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Oil up 2% as dollar weakens on small US Fed rate hike

FILE PHOTO: Pipelines run down the deck of Hin Leong's Pu Tuo San VLCC supertanker in the waters off Jurong Island in Singapore

By Scott DiSavino

NEW YORK (Reuters) -Oil prices rose about 2% to a one-week high on Wednesday as the dollar slid to a six-week low after the U.S. Federal Reserve delivered an expected small rate hike while hinting that it was on the verge of pausing future increases.

Brent crude futures rose $1.37, or 1.8%, to settle at $76.69 a barrel, while U.S. West Texas Intermediate crude (WTI) ended $1.23, or 1.8%, higher at $70.90.

That was the highest closes for both crude benchmarks since March 14.

The Fed raised interest rates by a quarter of a percentage point, but indicated it was on the verge of pausing further increases in borrowing costs amid recent turmoil in financial markets spurred by the collapse of two U.S. banks.

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"Today’s 25-point rate hike by the Fed provided no surprises but the accompanying language prompted some increase in risk appetite that easily spilled into the oil space," analysts at energy consulting firm Ritterbusch and Associates told customers in a note.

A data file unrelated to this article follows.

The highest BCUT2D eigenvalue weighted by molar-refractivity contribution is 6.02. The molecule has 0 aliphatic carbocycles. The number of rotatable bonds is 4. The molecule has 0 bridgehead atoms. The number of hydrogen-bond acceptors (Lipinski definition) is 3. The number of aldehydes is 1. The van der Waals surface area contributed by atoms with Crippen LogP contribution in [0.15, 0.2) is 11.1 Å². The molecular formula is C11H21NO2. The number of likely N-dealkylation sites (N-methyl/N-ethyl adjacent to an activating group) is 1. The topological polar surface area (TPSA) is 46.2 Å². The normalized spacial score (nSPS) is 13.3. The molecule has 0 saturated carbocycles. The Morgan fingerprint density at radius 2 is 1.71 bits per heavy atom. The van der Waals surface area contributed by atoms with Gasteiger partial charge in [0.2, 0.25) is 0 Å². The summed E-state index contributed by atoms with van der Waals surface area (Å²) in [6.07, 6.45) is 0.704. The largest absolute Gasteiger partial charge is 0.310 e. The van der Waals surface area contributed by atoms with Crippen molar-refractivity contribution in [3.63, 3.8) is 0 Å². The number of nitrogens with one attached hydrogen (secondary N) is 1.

The U.S. dollar fell to its lowest level since Feb. 2 against a basket of other currencies, supporting oil demand by making crude cheaper for buyers using other currencies.

The oil markets shrugged off the U.S. Energy Information Administration's (EIA) weekly data that showed crude stockpiles rose 1.1 million barrels last week to a 22-month high. [EIA/S] [API/S]

Analysts in a Reuters poll had forecast a 1.6-million barrel withdrawal. But the official EIA data showed a smaller build than the 3.3-million barrel increase reported on Tuesday by the American Petroleum Institute (API), an industry group.

"We just have a lot of crude oil in storage and it's not going to go away anytime soon," said Bob Yawger at Mizuho.

U.S. crude stockpiles have grown since December, boosting inventories to their highest since May 2021. Gasoline and distillate inventories, meanwhile, fell last week by more than analysts expected.

WTI and Brent prices last week fell to their lowest since 2021 on concern that banking sector turmoil could trigger a global recession and cut oil demand. An emergency rescue of Credit Suisse Group AG over the weekend helped revive oil prices.

The Organization of the Petroleum Exporting Countries and its allies like Russia, a group known as OPEC+, is likely to stick to its deal on output cuts of 2 million barrels per day (bpd) until the end of the year, despite the plunge in crude prices, three delegates from the producer group told Reuters.

(Additional reporting by Rowena Edwards in London, Shariq Khan in Bengaluru, Sudarshan Varadhan in Singapore and Andrew Hayley in Beijing; Editing by Marguerita Choy and David Gregorio)